The US PIRG’s grading system is based largely on the repairability index introduced in France two years ago as part of an anti-waste campaign. The French government requires tech manufacturers to share scores for their products based on how easy they are to fix. The thinking goes that if consumers looking to buy a new phone or laptop or home appliance can see these scores while shopping, they might gravitate more toward longer-lasting products. 

The grades handed out by US PIRG take the French scores into consideration, but they also include categories and data specific to the US device market. For the latest report, US PIRG pulled data for 330 different devices manufactured by eight tech companies: HP, Dell, Apple, Acer, Lenovo, Asus, Microsoft, and Samsung. The report focuses on laptops and smartphones, and it doesn’t include categories like home appliances, cars, or medical devices. 

US PIRG also reviewed lobbying records from the 2021-2022 legislative session in California to determine which tech companies had lobbied against SB 983, a right-to-repair law that ultimately did not pass in the California Senate Appropriations Committee. And PIRG gave extra weight to the “physical ease of disassembly” of the tech products it reviewed.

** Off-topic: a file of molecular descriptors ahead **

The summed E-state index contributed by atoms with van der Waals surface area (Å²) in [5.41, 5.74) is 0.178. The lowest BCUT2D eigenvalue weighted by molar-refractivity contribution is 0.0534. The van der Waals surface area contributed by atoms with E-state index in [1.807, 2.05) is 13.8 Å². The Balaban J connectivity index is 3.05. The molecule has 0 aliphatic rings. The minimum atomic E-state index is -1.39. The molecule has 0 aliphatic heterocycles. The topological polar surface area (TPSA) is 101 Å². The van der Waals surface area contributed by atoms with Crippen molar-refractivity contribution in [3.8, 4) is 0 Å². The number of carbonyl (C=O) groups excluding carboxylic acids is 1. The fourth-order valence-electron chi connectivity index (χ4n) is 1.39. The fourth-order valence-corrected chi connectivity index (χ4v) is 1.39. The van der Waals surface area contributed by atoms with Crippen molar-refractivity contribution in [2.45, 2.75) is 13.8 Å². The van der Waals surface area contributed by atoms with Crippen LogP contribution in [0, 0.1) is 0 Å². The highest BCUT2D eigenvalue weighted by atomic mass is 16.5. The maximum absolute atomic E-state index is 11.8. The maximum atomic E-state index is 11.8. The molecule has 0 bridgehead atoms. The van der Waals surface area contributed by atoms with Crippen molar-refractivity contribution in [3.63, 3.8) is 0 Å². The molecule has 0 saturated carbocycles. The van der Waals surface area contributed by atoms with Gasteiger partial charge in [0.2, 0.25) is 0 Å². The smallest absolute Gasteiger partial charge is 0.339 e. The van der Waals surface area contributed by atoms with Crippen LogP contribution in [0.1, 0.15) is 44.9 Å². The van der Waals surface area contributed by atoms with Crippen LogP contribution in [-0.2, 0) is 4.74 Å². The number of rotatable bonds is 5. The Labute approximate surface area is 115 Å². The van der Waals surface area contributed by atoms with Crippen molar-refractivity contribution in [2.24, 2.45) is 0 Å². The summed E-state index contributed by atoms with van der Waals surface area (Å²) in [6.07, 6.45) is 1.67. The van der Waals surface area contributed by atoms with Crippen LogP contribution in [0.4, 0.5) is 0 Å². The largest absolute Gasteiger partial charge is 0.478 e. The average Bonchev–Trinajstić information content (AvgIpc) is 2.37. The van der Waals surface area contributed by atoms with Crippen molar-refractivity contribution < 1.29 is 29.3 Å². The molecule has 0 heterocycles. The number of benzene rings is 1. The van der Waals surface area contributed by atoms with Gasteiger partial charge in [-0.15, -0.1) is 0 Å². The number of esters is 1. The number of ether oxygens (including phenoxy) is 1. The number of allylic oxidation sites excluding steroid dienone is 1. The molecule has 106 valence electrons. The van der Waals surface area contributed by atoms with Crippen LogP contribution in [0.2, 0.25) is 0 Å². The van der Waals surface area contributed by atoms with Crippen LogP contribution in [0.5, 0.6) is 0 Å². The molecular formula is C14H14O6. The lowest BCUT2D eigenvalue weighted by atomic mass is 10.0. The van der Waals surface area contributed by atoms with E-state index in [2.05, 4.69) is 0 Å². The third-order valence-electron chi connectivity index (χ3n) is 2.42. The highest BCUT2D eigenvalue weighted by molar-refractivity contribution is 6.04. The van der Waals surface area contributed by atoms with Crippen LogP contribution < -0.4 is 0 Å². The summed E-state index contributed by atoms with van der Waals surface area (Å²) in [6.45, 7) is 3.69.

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As such, this year’s repairability grades reflect some incremental improvements in the repair process itself, but some scores were downgraded because of the companies’ aggressive politicking behind the scenes. Apple’s iPhones made a leap from last year’s “F” grade up to a “D.” Google’s Pixel phones kept their “D” grade but got a slight boost in score. Samsung remained steadily in the “C” grade range for its phones. Microsoft’s laptops still get a “D” overall, but the edge much closer to a “C” grade this year. Almost all laptop makers, with the exception of Lenovo, received a higher grade: HP, Dell, Asus, and Acer all got a “B.” 

Despite Apple’s upgrade in overall iPhone repairability, though, US PIRG alleges that its parts are still priced too high. And Apple’s Mac laptops still get an “F,” because they are “are twice as difficult to open up and repair as Dell laptops.” Samsung phones are still too hard to disassemble, compared to Motorola phones. Motorola phones were determined to be the most physically repairable of the four rated manufacturers, but they lost points because of the poor availability of parts.